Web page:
[GRRN] Earth Day Fever Reaches Businesses

Bill Sheehan (zerowaste@grrn.org)
Mon, 26 Apr 1999 09:56:19 -0400

Earth Day Fever Reaches Businesses

The Associated Press

WASHINGTON (AP) -- Hoping to turn the nation's annual
environmental celebration to their advantage, corporations are
sponsoring children's poster contests, newspaper ads and
recycling programs around the theme ``Thank business on Earth

Environmentalists ridicule the campaign as ``greenscamming.''
But corporate officials, tired of being on the defensive each
Earth Day, say that U.S. businesses have spent $1 trillion over
three decades to clean up the land, water and air.

``If the other side is going to tell its story this week, this is the
opportunity for us to go on offense and tell our story,'' said J.T.
Taylor, the U.S. Chamber of Commerce's vice president for
corporate communications.

Earth Day is Thursday.

So while environmentalists float through wilderness on the
Colorado River, protest logging with a hike in West Virginia's
Blackwater Canyon, and sponsor numerous rallies and shoreline
cleanups, corporations have plans of their own.

At least 50 businesses are sponsoring Earth Day events in 35
cities, from Springfield, Mass., to Fremont, Calif., according to
the National Association of Manufacturers.

In Sheboygan, Wis., Kohler Co. and others sponsored a poster
contest for fifth-graders. Anchor Glass Container Corp. of
Henryetta, Okla., is offering coupons for groceries in glass
bottles and jars, which can be recycled. The energy giant Enron
Corp. co-sponsored an Earth Day festival in Houston.

Corporate America's strong record in cleaning up the
environment gives it credibility in opposing further rules, said
Frank Coleman, spokesman for the U.S. Chamber of Commerce,
which represents 170,000 businesses and 3,500 state and local

``Before we ask business to spend an additional trillion-and-a-
half dollars, business has a right to say, 'Wait a second. What are
we getting for our money at this point?''' Coleman said.

The chamber sent an opinion article to 1,000 newspapers and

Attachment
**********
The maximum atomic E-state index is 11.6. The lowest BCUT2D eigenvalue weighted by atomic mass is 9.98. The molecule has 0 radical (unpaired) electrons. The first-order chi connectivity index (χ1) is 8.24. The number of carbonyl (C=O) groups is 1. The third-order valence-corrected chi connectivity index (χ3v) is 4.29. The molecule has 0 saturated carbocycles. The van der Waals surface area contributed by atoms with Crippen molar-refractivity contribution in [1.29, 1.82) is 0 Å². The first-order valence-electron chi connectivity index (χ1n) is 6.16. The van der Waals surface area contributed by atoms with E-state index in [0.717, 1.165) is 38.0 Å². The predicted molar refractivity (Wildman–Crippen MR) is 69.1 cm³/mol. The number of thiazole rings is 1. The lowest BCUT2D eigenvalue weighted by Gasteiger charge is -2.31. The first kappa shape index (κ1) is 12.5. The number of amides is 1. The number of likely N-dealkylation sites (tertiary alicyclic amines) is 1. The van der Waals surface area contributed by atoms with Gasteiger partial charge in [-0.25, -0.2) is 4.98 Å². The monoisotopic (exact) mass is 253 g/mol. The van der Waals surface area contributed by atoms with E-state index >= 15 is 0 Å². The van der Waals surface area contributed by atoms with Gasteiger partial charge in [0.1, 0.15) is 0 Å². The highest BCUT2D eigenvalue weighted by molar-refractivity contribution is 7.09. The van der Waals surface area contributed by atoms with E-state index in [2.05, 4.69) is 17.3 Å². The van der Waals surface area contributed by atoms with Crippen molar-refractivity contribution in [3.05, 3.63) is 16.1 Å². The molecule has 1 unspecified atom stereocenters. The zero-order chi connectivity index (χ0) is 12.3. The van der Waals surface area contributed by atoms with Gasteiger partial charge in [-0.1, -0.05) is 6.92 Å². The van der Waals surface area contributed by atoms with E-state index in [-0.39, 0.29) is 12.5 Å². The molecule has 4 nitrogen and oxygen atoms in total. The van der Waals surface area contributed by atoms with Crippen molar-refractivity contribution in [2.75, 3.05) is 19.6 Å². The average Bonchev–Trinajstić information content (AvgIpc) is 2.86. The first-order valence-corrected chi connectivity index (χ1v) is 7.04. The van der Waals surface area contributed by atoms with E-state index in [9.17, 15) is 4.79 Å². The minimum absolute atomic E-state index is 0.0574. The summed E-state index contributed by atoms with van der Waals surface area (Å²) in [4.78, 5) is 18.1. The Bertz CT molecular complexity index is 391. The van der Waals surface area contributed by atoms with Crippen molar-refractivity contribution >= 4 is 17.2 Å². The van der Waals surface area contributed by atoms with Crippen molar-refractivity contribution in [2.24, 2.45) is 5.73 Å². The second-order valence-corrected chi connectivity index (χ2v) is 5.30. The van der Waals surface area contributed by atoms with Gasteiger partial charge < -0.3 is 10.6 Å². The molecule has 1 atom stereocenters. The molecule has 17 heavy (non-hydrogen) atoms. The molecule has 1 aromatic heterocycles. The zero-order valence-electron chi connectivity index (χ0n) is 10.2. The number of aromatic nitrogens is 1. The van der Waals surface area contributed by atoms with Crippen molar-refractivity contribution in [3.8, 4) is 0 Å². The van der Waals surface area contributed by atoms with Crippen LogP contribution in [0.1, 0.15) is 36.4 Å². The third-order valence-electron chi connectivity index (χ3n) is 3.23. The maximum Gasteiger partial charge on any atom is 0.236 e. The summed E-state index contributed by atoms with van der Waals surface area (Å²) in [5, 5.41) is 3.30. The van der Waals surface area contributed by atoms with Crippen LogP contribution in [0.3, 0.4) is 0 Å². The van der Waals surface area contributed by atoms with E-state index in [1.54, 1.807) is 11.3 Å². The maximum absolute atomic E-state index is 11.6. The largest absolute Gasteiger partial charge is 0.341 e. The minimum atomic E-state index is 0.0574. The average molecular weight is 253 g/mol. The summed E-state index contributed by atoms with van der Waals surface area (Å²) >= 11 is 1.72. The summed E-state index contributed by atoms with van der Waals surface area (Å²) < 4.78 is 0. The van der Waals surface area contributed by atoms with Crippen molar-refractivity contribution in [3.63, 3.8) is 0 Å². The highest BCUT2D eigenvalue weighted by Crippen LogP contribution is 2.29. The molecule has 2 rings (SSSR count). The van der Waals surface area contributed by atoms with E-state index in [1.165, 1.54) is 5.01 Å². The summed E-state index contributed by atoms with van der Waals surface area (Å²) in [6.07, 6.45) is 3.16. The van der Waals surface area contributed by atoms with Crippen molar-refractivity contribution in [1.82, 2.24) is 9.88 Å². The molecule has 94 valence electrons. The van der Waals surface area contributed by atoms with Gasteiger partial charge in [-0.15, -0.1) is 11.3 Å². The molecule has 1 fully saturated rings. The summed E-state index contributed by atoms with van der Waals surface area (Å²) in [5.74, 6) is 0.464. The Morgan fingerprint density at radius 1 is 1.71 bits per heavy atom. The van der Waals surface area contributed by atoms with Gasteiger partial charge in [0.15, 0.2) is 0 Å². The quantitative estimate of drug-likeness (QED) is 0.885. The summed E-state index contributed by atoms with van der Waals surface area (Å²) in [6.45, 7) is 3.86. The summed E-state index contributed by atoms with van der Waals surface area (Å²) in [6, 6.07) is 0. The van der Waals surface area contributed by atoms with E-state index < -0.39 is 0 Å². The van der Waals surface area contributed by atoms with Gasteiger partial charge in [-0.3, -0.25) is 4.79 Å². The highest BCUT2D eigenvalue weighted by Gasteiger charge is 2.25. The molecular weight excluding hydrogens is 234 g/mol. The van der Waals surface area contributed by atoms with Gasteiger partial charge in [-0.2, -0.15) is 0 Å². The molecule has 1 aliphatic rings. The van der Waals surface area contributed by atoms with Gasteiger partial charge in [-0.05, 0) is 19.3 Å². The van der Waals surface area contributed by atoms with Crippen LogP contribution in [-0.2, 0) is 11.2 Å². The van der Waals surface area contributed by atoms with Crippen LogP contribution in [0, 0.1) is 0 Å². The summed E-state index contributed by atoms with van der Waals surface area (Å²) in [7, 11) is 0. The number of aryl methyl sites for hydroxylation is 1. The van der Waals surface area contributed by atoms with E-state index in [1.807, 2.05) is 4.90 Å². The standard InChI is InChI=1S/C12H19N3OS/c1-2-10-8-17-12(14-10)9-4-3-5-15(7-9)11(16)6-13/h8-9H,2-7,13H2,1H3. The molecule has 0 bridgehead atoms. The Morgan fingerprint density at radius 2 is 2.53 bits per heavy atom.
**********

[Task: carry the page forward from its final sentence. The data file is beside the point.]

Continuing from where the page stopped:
business journals, faxed talking points to 8,000 business owners,
urging them to speak out locally, and crowed about the corporate
environmental record on a special Internet site.

Environmentalists who regularly battle business lobbyists over
anti-pollution legislation are not impressed.

``It's like having Frank Perdue putting out a Web site about how
much he likes chickens,'' said the Sierra Club's political director,
Daniel Weiss.

Last fall, the manufacturers' group helped defeat an effort by
Rep. Henry Waxman, D-Calif., to allow lawmakers to demand a
debate and a vote on any measure that weakens environmental
protections. NAM used the key issue to help rank members in its
annual congressional scorecard.

The Chamber of Commerce remains strongly opposed to new
regulations, such as the Kyoto global warming treaty,
environmentalists noted.

``They want to take credit for the progress of the last 30 years
when, in fact, in almost every instance they were dragged
kicking and screaming to clean up their act,'' said Gene
Karpinski, executive director of the U.S. Public Interest
Research Group, a consumer and environmental advocacy group.
``This is clearly a greenscamming strategy.''

The national chamber sent out more than 1,600 ``Earth Day
Action Kits,'' mostly to companies and local chambers of
commerce, including a suggested press release complete with a
quote proclaiming that their cleanup efforts will continue so long
as governments ``don't overburden business with excessive
regulation and taxes.''

The manufacturers' association published a book highlighting 16
companies that found environmentally friendly ways to do
business. Also, a NAM survey of member businesses found that
more than 80 percent of the respondents had voluntarily changed
their processes to reduce emissions and waste at their plants.

``There was a much richer story here than simply opposing
legislation that we didn't like,'' said the association's president,
Jerry Jasinowski.

AP-NY-04-21-99 1637EDT

Copyright 1998 The Associated Press.